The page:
Top tennis stars and fans are outraged as women’s doubles players are BANNED from speaking after their final at the Madrid Open
- Women’s doubles players prevented from speaking
- Fans and players are outraged by the incident
- Madrid Open is mired in controversy
All four players who took part in Sunday’s women’s doubles final at the Madrid Open were banned from speaking after the match, infuriating fans and players alike.
The Spanish tournament has sparked more controversy this week by preventing winning duo Victoria Azarenka and Beatriz Haddad-Maia and runners-up Coco Gauff and Jessica Pegula from giving a speech after receiving their trophies.
Finalists in singles and men’s doubles were all allowed to make customary speeches to the crowd after their respective matches.
The issue immediately caught fire on social media with former players such as Australian great Rennae Stubbs calling the tournament a ‘disgrace’.
“So for a tournament to deny players a speech after winning a @WTA 1000 is a SHAME!! I hope the WTA never lets this happen again. What was the reason @MutuaMadridOpen and @WTA???,” Stubbs wrote on Twitter.
All four players who took part in the women’s doubles final at the Madrid Open on Monday morning were banned from speaking after the match (from left to right in photo: Jessica Pegula, Coco Gauff, Victoria Azarenka and Beatriz Haddad Maia)
Officials have not given a reason why the stars couldn’t speak after the match – with the incident on top of other recent controversies at the tournament
World number 4 Ons Jabeur labeled the incident as ‘sad’ and ‘unacceptable’.
An irate Gauff took to social media as she came off the field and shared the speech she planned to give.
“Didn’t get a chance to speak today after the final,” she wrote.
But thank you to the fans for supporting us and women’s tennis this week! Thanks (Jessica Pegula) for always keeping the track fun and making unreal clutch shots hahahaha Finally, big congratulations Vika and Bia.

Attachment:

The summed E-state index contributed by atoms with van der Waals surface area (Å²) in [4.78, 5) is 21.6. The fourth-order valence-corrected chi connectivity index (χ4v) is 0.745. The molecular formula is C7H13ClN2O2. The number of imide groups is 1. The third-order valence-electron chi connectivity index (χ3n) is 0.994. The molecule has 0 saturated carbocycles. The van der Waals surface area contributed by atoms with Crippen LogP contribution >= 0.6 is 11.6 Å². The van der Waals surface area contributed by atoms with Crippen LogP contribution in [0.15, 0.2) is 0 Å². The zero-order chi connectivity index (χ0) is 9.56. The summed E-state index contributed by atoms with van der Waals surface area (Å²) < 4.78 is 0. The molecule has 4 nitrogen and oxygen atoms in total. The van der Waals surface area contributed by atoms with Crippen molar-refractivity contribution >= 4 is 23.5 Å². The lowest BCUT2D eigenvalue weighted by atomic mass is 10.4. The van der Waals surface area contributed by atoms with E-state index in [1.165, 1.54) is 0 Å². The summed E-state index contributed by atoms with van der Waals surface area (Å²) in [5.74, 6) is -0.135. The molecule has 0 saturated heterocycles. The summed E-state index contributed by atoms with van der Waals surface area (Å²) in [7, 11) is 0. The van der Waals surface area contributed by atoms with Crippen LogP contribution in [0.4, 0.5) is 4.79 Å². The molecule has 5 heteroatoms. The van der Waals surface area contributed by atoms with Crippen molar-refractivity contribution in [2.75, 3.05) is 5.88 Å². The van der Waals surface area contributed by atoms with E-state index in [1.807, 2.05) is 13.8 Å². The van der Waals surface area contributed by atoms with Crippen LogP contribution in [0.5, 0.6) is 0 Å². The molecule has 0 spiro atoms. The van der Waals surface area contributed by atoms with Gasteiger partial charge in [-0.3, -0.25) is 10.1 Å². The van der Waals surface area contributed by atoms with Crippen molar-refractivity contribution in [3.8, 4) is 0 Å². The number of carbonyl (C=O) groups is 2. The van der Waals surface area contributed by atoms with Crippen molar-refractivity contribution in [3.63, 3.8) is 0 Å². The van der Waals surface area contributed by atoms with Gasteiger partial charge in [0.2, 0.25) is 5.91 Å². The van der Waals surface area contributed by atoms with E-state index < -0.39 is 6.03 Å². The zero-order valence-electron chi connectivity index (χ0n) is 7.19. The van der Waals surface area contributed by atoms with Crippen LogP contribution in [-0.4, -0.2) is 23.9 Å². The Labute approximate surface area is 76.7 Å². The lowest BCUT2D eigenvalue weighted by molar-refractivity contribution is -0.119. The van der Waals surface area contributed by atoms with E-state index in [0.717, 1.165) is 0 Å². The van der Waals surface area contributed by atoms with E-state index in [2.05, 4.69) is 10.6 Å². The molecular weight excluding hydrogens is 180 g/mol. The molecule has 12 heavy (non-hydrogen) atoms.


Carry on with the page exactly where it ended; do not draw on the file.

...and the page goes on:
‘Thanks also to my team and Jess’s team of course!
‘Also for the ball kids, the tournament staff and everyone else who works hard behind the scenes.
“Twitter format doesn’t allow me to say everything I would have said during the speech if we had it. But I just wanted to say I’m grateful.”
Top tennis reporter Ben Rothenberg wrote, “The Mutua Madrid Open choosing to silence (i.e. not let them speak at the trophy ceremony) the women’s doubles finalists for standing behind Cakegate and some cursory criticism yesterday is really one of the wilder miscalculations I’ve made. seen in tennis lately.’
The ‘disgraceful’ incident has outraged tennis fans and players around the world
The tournament has come under fire in recent weeks for both sexism and misogyny
Tournament officials have not given a reason why the stars couldn’t speak, but the incident comes on the heels of other recent controversies that have put the tournament in the line of fire.
The Open was criticized last week for replacing prom kids with female models for some matches, branded a sexist move that objectifies women purely for ratings.
Days later, a debate about gender equality erupted among fans after it was pointed out that Aryna Sabalenka and Carlos Alcaraz – who share birthdays – were being treated very differently by tournament organizers.
Alcaraz, the number two in the men’s world, was handed an impressive multi-layer cake, while Sabalenka seemed to fall short with its one-layer offer.
World No. 1 Iga Swiatek also lashed out at the tournament organizers this weekend after being defeated by Aryna Sabalenka in the final.
Swiatek complained that she had to finish several games after midnight on her way to the title match.
“However, it’s not fun to play at 1am,” she said after the game.
“I’m glad I got past this experience anyway and survived and got into the final.”
Tournament director Feliciano Lopez, who stood by Swiatek, appeared visibly unimpressed by her comments.